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Biochem J. 1983 Jun 15;212(3):733-47.

Rapid breakdown of phosphatidylinositol 4-phosphate and phosphatidylinositol 4,5-bisphosphate in rat hepatocytes stimulated by vasopressin and other Ca2+-mobilizing hormones.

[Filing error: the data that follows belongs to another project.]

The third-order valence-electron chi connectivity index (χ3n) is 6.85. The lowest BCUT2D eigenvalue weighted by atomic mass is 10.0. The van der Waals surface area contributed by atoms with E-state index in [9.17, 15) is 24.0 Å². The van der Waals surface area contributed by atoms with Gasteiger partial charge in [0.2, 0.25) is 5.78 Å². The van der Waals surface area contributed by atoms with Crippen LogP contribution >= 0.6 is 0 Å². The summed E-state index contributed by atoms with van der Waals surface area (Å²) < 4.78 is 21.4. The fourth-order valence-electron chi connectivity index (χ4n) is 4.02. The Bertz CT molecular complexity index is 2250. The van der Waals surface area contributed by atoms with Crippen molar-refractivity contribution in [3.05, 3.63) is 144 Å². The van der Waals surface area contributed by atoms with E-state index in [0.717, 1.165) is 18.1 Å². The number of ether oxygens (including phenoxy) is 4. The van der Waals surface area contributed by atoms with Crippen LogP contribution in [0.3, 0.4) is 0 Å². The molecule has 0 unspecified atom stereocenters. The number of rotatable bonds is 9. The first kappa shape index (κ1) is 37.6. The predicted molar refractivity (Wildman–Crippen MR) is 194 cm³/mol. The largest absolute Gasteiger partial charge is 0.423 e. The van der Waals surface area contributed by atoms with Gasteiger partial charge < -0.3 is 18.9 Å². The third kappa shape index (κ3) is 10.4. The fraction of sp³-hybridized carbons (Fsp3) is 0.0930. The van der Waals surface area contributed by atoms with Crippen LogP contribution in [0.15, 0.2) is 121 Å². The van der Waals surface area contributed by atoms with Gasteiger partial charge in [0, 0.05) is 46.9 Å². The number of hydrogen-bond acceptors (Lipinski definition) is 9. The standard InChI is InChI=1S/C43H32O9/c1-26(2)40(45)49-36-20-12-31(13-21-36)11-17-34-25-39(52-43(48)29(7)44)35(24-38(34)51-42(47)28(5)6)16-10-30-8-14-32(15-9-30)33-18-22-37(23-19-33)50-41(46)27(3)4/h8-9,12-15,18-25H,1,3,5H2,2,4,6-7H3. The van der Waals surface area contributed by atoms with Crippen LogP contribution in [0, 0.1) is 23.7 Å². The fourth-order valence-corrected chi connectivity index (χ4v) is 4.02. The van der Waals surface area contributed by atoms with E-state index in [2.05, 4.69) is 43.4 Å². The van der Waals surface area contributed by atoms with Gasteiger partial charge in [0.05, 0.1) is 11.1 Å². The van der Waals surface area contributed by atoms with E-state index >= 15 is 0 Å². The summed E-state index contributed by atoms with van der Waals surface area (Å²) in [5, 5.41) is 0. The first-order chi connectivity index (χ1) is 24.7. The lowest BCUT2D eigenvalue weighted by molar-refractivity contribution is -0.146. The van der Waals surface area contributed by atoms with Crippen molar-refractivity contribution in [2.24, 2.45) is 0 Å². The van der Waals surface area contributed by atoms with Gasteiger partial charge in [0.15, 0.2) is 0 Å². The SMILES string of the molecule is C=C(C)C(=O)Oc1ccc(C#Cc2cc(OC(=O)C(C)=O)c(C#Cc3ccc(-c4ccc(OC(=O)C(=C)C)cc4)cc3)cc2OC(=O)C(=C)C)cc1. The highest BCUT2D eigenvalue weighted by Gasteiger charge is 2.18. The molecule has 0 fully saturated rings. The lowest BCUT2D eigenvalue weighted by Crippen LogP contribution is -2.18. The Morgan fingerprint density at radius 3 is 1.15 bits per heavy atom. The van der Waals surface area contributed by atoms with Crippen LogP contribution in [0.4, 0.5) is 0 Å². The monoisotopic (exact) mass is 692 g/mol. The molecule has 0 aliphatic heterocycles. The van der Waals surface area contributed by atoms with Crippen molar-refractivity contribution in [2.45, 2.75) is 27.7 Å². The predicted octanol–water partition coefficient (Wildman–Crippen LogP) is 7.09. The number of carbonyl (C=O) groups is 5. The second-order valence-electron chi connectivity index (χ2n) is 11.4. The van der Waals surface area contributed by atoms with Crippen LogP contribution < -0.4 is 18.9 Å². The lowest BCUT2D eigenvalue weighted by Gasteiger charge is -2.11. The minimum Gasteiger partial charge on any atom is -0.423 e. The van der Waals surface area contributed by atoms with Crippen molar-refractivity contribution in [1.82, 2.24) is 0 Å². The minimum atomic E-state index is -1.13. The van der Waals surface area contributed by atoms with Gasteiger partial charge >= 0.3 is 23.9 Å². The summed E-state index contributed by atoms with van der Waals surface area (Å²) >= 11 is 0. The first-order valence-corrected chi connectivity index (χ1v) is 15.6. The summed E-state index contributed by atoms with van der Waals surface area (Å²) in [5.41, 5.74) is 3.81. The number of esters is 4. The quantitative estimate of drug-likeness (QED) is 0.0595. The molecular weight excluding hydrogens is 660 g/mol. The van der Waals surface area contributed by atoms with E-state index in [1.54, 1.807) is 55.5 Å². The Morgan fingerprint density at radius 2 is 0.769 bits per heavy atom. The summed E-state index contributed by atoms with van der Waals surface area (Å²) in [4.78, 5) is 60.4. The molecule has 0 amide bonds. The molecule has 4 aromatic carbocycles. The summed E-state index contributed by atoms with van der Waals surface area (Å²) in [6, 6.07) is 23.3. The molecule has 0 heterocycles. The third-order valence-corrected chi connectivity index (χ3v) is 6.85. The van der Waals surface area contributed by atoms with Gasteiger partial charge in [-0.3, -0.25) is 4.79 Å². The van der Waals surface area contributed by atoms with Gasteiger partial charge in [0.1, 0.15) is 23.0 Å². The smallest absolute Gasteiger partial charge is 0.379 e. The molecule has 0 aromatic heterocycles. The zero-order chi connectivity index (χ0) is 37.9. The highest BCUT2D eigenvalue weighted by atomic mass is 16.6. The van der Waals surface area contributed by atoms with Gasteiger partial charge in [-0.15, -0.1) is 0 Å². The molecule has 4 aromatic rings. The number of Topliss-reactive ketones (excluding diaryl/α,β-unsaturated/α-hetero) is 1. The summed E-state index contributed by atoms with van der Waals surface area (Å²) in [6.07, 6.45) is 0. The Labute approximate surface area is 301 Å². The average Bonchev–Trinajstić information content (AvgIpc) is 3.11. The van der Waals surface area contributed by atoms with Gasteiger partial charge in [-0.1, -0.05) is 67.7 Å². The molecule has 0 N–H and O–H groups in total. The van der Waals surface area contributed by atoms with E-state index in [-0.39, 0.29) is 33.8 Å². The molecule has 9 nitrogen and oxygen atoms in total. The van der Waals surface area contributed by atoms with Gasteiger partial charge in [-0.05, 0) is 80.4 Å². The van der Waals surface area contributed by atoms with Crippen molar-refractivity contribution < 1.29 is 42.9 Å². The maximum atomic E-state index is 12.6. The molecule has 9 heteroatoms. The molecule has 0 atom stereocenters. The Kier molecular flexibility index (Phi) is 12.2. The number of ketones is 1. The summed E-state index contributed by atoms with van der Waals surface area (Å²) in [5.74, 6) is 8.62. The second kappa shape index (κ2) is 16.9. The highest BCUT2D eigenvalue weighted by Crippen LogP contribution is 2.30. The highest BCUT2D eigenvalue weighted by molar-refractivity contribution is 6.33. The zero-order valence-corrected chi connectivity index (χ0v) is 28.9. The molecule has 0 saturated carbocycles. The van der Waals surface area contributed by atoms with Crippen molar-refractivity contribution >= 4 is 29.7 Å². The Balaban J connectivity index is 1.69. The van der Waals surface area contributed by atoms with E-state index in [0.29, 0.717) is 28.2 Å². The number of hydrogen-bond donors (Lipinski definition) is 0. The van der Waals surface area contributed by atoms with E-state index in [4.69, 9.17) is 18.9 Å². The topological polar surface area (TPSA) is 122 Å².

Rat hepatocytes rapidly incorporate [32P]Pi into phosphatidylinositol 4-phosphate (PtdIns4P) and phosphatidylinositol 4,5-bisphosphate [PtdIns(4,5)P2]; their monoester phosphate groups approach isotopic equilibrium with the cellular precursor pools within 1 h. Upon stimulation of these prelabelled cells with Ca2+-mobilizing stimuli (V1-vasopressin, angiotensin, alpha 1-adrenergic, ATP) there is a rapid fall in the labelling of PtdIns4P and PtdIns(4,5)P2. Pharmacological studies suggest that each of the four stimuli acts at a different population of receptors. Insulin, glucagon and prolactin do not provoke disappearance of labelled PtdIns4P and PtdIns(4,5)P2. The labelling of PtdIns4P and PtdIns(4,5)P2 in cells stimulated with vasopressin or angiotensin initially declines at a rate of 0.5-1.0% per s, reaches a minimum after 1-2 min and then returns towards the initial value. The dose-response curves for the vasopressin- and angiotensin-stimulated responses lie close to the respective receptor occupation curves, rather than at the lower hormone concentrations needed to evoke activation of glycogen phosphorylase. Disappearance of labelled PtdIns4P and PtdIns(4,5)P2 is not observed when cells are incubated with the ionophore A23187. The hormone-stimulated polyphosphoinositide disappearance is reduced, but not abolished, in Ca2+-depleted cells. These hormonal effects are not modified by 8-bromo cyclic GMP, cycloheximide or delta-hexachlorocyclohexane. The absolute rate of polyphosphoinositide breakdown in stimulated cells is similar to the rate previously reported for the disappearance of phosphatidylinositol [Kirk, Michell & Hems (1981) Biochem. J. 194, 155-165]. It seems likely that these changes in polyphosphoinositide labelling are caused by hormonal activation of the breakdown of PtdIns(4,5)P2 (and may be also PtdIns4P) by the action of a polyphosphoinositide phosphodiesterase. We therefore suggest that the initial response to hormones is breakdown of PtdIns(4,5)P2 (and PtdIns4P?), and that the simultaneous disappearance of phosphatidylinositol might be a result of its consumption for the continuing synthesis of polyphosphoinositides.

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